Korean Taekwondo students earn several state-meet honors


STATE CHAMPIONS: Six students of the Boardman ATA Black Belt Academy won state championships this year in Korean Taekwondo. Pictured (left to right), first row: Brandon Breznai. Second row: Kim Campos, Caitlin Currier, Brielle Campos. Third row: Shawn Menousak, Robert Long (academy owner). Missing from photo is Yianni Koulianos. All except Long won state titles this year.

By John Kovach

BOARDMAN — Kim Campos of Boardman said she liked Korean Taekwondo the first time she tried it.

“My daughter [Brielle] got me involved in it. She started when she was 11 years old and got me to join also,” said Campos, 55, who has advanced to become a second degree black belt, two-time state champ and a program director at the Boardman ATA [American Taekwondo Association] Black Belt Academy where she started her career with her daughter.

“[Brielle] invited me into a self-defense class for parents and students and asked me to come. I just liked it right off the bat, immediately.”

Kim said she felt “empowered” to know that she could defend herself against an attack.

“It was very empowering to know that there are simple techniques that anyone can do that can protect themselves, that there are also techniques that will enable you to get away from someone if they grabbed you. I like the idea of being able to take action and defend myself,” Campos said.

She also said Korean Taekowondo is good for the whole family and very beneficial to children.

“It is family-oriented. It is something that empowers children and enables them to build their self-esteem. In this day and age, it helps to keep kids safe and allows them to protect themselves,” said Campos. “Plus it is a lot of fun. We have students from 4 years old to 65.”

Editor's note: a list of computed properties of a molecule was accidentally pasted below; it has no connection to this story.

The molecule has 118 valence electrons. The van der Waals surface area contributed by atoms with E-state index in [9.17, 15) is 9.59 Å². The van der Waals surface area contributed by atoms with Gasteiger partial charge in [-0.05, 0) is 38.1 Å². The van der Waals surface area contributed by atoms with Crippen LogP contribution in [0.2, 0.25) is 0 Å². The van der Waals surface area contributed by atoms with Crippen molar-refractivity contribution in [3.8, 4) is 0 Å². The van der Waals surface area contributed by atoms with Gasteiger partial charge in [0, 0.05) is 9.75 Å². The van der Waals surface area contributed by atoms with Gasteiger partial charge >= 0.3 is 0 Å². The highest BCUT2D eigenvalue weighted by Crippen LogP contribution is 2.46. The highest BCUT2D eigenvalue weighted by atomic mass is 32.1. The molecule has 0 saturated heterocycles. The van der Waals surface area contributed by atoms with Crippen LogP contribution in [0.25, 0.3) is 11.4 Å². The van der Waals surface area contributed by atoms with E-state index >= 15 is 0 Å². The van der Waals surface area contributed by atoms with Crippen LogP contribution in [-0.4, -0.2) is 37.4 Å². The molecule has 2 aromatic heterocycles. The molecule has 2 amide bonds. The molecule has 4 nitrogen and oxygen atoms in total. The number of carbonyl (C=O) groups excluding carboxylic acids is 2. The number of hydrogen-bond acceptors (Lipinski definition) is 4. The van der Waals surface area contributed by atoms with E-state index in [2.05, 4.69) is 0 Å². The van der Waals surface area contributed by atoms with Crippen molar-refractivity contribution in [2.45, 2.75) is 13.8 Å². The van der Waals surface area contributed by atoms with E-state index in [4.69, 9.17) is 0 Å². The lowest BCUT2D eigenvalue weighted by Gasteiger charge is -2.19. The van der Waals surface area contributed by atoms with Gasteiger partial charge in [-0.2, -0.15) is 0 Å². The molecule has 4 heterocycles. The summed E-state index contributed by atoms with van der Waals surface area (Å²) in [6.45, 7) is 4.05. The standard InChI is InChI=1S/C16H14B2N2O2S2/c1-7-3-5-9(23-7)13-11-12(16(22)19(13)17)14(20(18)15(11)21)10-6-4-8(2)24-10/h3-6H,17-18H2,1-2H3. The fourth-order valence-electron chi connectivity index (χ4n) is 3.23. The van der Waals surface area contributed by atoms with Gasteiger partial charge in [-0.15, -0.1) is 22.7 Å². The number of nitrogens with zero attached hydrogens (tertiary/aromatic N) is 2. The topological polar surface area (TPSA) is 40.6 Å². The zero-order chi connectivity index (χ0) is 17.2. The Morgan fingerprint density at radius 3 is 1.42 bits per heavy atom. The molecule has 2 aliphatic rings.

Campos and Brielle, 19, who is a third degree black belt and certified instructor at the Academy, were among six students from the school to win Ohio State Korean Taekwondo championships this year.

Kim reigned in sparring and traditional form in her age class of 50-60-year-olds, while Brielle also won two titles in extreme forms and weapons for the second year in a row in her 17-29 age group.

Highlighting area performances was Caitlin Currier of Boardman, 10, a first degree black belt who won four state crowns in traditional sparring and weapons and extreme forms and weapons in her 10-12 age class.

Other state champs were Brandon Breznai of Struthers, 8, a first degree black belt, in 7-9 age bracket sparring; Yianni Koulianos of Campbell, 8, first degree black belt, in 7-9 extreme weapons; and Shawn Menousek of Campbell, 34, second degree black belt, in 20-30-year-olds sparring.

Menousek also is an instructor along with Robert Long, a fourth-degree black belt who also is head instructor and owner of the Academy.

Kim Campos explained that Korean Taekwondo is a style of martial arts in which students learn traditional forms, sparring and self-defense.

She said there are five different categories of competition: traditional form, traditional weapons and traditional sparring and extreme form and extreme weapons.

“In traditional styles, students must perform their belt rank material. In weapons and sparring, they must adhere to specific requirements while competing against an opponent,” said Campos. “Competitors are judged on a list of criteria including presentation, flow, power, rhythm and control.

“In extreme weapons, students are judged on creativity of their forms, intensity, difficulty and control of the weapon. Students choose their own weapons [Ssahng Jeol Bahng-nunchucks, Bahng Mahng EE-Stick] and devise their own style and form and put it to music. They are judged on how creative they are and their control of the weapon and how unique their form is.” she added.

Campos also said traditional sparring “is a chance for students to compete against other opponents using strikes, kicks and blocks to score points.”

All six state champions won by compiling the most points for one year (June to June) in their respective classes, while competing in state tournaments in Ohio, Pennsylvania and Indiana.

The Boardman ATA Black Belt Academy has 150 members and is one of three such Academies in the area, the others being in Austintown and Hermitage, Pa.


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